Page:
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Concussions In Pennsylvania Workers’ Compensation Cases

  • Dave Brown, Esquire
  • 07/17/2023

It’s hard to watch an NFL game these days without seeing at least one player take a hit to the head that requires him to go to the sideline for the medical staff to perform tests to determine if he suffered a concussion. But it’s not just athletes competing in football games and other sports that sustain concussions; people in the workplace sometimes suffer concussions as a result of motor vehicle accidents, getting hit in the head with an object, or falling to the ground and striking their head, to name a few. If you do hurt your head at work, you may be entitled to Pennsylvania workers’ compensation. Learn more.

So what should you do if you sustain a head injury and think you may have a concussion due to something that happened at work? First, promptly report your injury to your supervisor or to another person in a managerial position. Second, if your employer has a list of medical providers for employees to see for a work injury, which is called a panel list, you should make sure that you are evaluated by one of these providers as soon as possible. If your employer has a panel list, it should be posted at your workplace. There will be an occupational medicine facility on this list, which your employer will likely send you to.

If your employer does not have a panel list, you are permitted to see a doctor of your choice. If your symptoms are severe, you should go to a local emergency room or an urgent care facility. If your symptoms are not severe but still concerning, you may want to start by making an appointment with your primary care physician. This physician may then refer you to a neurologist, who has expertise in treating head injuries.

The big question is: will the workers’ compensation insurance company for your employer accept your claim for a head injury? An insurance company is required to do one of three things within 21 days of being notified of your injury: deny the claim completely; accept the claim completely and pay you money for your lost wages if you are not working, as well as your medical bills; or accept only the medical part of your claim by paying your bills but denying payment for your lost wages. It seems unfair that if you sustain a head injury at work and are unable to do your job, the insurance company would decline to pay you money. But believe us, it happens, and it will be stressful if it happens to you because you will be dealing with symptoms from your injury, in addition to a loss of income.

Keep in mind that a concussion can be more difficult to prove than, say, an injury to the back, shoulder, or knee making collecting Pennsylvania workers’ compensation due to a concussion more challenging. An MRI can show a herniated disc to to the back, a torn rotator cuff, or a torn medial meniscus, each of which is objective evidence of an injury. With a head injury, however, a CT scan of the brain is often normal and shows no bleeding of the brain, but that does not mean there was no concussion. A doctor usually diagnoses a concussion based largely on the patient’s subjective complaints. There are a myriad of symptoms a person with a concussion will experience, including headaches, dizziness, loss of balance, nausea, sensitivity to light, blurred vision, slurred speech, and difficulty thinking, concentrating, and remembering.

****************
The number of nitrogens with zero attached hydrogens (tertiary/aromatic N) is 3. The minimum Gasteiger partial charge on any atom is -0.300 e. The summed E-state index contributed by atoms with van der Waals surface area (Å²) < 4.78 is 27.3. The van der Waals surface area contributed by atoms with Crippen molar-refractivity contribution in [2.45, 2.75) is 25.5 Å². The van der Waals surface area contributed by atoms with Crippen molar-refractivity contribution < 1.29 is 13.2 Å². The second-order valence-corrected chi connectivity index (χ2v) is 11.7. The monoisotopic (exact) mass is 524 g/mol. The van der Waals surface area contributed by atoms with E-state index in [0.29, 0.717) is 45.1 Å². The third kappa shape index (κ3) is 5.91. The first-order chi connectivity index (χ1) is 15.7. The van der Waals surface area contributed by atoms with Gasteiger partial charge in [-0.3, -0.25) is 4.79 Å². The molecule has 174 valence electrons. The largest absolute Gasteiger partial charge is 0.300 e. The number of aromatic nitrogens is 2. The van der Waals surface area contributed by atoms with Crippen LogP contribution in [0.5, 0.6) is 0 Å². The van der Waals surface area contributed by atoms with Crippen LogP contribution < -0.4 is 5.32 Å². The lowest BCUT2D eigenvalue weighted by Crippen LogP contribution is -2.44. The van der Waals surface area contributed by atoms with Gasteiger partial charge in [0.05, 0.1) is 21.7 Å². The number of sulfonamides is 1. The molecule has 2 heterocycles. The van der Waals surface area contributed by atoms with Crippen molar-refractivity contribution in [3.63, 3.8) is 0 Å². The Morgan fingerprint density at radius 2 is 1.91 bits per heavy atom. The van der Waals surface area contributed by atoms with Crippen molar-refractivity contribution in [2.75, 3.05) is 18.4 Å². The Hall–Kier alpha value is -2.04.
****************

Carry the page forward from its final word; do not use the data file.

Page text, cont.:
Other important facts about concussions: a person does not have to lose consciousness in order to sustain a concussion. Loss of consciousness strongly supports a concussion diagnosis, but even if there is no loss of consciousness, a person can still suffer a concussion based on their symptoms. Also, it is possible for someone to sustain a concussion without taking a direct hit to the head. If a person’s body shakes vigorously – for example, from a rear-end car accident – the brain can be jostled, causing a concussion.

How long is a concussion expected to last, and what type of treatment is provided? The short answer to the first question is that some concussions resolve quickly, from a few days to a few weeks, while some can persist for several months, and in rare cases, several years. If a person’s concussion symptoms last beyond two months, give or take, the condition is then characterized as post-concussion syndrome. The symptoms are the same for post-concussion syndrome as a concussion, but they are just not temporary. Hopefully, for the person that is injured, they will not become permanent.

Doctors offer different types of treatment for concussions. Some doctors believe that rest is the key to recovery, especially in the immediate aftermath of the injury. The theory is that a person should avoid physical and mental activity as much as possible so the brain can recover from the injury. Vestibular therapy is commonly provided for people whose primary symptoms are loss of balance and dizziness. Other types of therapy, as well as medications, are other treatment modalities for concussions and post-concussion syndrome.

If you sustain a head injury at work — whether it’s a concussion or not — or any other type of injury, we urge you to contact Pearson Koutcher Law. At Pearson Koutcher, workers’ comp. is all we do. We have a team of very experienced, knowledgeable, and compassionate Pennsylvania workers’ compensation lawyers who will fight tooth-and-nail with the insurance company to get you the benefits you deserve. We have handled numerous cases over the years in which injured workers have sustained concussions. Please contact us today for a free consultation.